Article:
Archive for May, 2010

Recovery to where?

Thursday, May 27th, 2010

If you could restore a damaged ecosystem, what would it look like?

For a lot of us, we imagine restoring ecosystems to what they were like when we first became truly aware of them. We were probably about 20 years old at the time. The problem of course is that each generation accepts as ‘normal’ a state that has degraded considerably compared with what the previous generation accepted.

Redfish Point, Florida, 1949 (flmapr.org)

Redfish Pt, 'developed', 1999 (flmapr.org)

For me, that puts the total human population back at three billion – which seemed huge at the time, but now seems so benign. Marine ecosystems may have then been under stress, but we still considered most of them to be functioning well, and fisheries management was still a young science. How far away that now seems.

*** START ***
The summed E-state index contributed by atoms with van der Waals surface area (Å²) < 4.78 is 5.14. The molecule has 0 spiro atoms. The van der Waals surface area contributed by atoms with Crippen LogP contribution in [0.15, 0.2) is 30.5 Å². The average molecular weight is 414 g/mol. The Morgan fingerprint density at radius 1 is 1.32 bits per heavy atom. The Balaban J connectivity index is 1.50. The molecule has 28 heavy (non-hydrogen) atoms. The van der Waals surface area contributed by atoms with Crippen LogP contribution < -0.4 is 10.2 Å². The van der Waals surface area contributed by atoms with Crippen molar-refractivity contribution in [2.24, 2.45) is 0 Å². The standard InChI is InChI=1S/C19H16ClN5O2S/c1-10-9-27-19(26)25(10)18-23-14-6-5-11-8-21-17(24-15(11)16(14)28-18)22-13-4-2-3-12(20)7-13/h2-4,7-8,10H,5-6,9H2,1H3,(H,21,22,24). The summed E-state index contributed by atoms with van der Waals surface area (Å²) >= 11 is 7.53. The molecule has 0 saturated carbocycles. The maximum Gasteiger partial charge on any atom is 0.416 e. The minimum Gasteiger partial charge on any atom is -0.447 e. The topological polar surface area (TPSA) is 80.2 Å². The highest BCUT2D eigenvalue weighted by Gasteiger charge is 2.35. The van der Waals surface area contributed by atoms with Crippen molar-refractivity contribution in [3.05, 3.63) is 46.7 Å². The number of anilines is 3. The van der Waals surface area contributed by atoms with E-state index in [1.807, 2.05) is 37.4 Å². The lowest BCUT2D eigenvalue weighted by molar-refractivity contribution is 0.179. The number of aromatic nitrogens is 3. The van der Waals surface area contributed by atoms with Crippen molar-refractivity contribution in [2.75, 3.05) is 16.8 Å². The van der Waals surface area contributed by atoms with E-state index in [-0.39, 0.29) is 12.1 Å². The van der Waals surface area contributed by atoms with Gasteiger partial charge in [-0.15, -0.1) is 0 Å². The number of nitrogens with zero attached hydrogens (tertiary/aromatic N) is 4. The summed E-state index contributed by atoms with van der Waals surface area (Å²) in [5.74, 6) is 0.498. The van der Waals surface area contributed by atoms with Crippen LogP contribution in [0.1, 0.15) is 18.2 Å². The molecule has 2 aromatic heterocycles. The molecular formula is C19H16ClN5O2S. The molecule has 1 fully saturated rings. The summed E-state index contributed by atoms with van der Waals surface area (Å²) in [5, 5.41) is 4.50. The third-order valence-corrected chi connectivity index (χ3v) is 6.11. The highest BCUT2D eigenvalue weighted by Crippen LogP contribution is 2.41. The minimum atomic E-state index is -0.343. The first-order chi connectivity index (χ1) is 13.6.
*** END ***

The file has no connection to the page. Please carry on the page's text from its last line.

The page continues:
Daniel Pauly, a great fisheries scientist, called this change in perception from one generation to the next ‘The Shifting Baseline Syndrome’. It is hard to escape it. If we don’t recognize it, and find ways to deal with it, we will have little left at all in a few generations.

Do you recognize Cancun? (fmap.ca)

In marine terms, recovery involves trying to restore fisheries that have collapsed or have been fished down to dangerous levels. It involves trying to recover the wetlands and mangroves that we have lost around the world. It involves setting up Marine Protected Areas wherever remotely possible.